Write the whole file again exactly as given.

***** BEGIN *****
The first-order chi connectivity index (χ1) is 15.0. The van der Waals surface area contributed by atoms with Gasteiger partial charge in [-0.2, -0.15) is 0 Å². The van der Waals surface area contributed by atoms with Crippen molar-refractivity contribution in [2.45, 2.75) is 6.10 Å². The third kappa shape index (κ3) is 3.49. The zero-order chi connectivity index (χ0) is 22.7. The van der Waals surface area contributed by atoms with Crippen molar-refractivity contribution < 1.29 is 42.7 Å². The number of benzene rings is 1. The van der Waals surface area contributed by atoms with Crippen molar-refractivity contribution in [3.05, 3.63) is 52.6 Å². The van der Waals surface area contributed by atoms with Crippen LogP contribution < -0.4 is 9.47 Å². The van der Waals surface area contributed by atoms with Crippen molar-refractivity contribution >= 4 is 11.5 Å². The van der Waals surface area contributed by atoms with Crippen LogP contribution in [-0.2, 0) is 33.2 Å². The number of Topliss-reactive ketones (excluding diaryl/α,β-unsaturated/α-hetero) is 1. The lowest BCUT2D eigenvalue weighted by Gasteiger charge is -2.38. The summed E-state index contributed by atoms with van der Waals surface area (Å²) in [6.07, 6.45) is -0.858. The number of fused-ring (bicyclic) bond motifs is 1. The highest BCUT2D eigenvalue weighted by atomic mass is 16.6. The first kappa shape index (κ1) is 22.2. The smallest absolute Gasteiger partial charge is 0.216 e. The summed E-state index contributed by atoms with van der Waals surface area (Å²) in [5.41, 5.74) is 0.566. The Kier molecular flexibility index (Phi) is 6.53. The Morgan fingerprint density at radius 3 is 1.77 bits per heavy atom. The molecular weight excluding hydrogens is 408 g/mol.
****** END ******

The first-order chi connectivity index (χ1) is 15.0. The van der Waals surface area contributed by atoms with Gasteiger partial charge in [-0.2, -0.15) is 0 Å². The van der Waals surface area contributed by atoms with Crippen molar-refractivity contribution in [2.45, 2.75) is 6.10 Å². The third kappa shape index (κ3) is 3.49. The zero-order chi connectivity index (χ0) is 22.7. The van der Waals surface area contributed by atoms with Crippen molar-refractivity contribution < 1.29 is 42.7 Å². The number of benzene rings is 1. The van der Waals surface area contributed by atoms with Crippen molar-refractivity contribution in [3.05, 3.63) is 52.6 Å². The van der Waals surface area contributed by atoms with Crippen LogP contribution < -0.4 is 9.47 Å². The van der Waals surface area contributed by atoms with Crippen molar-refractivity contribution >= 4 is 11.5 Å². The van der Waals surface area contributed by atoms with Crippen LogP contribution in [-0.2, 0) is 33.2 Å². The number of Topliss-reactive ketones (excluding diaryl/α,β-unsaturated/α-hetero) is 1. The lowest BCUT2D eigenvalue weighted by Gasteiger charge is -2.38. The summed E-state index contributed by atoms with van der Waals surface area (Å²) in [6.07, 6.45) is -0.858. The number of fused-ring (bicyclic) bond motifs is 1. The highest BCUT2D eigenvalue weighted by atomic mass is 16.6. The first kappa shape index (κ1) is 22.2. The smallest absolute Gasteiger partial charge is 0.216 e. The summed E-state index contributed by atoms with van der Waals surface area (Å²) in [5.41, 5.74) is 0.566. The Kier molecular flexibility index (Phi) is 6.53. The Morgan fingerprint density at radius 3 is 1.77 bits per heavy atom. The molecular weight excluding hydrogens is 408 g/mol.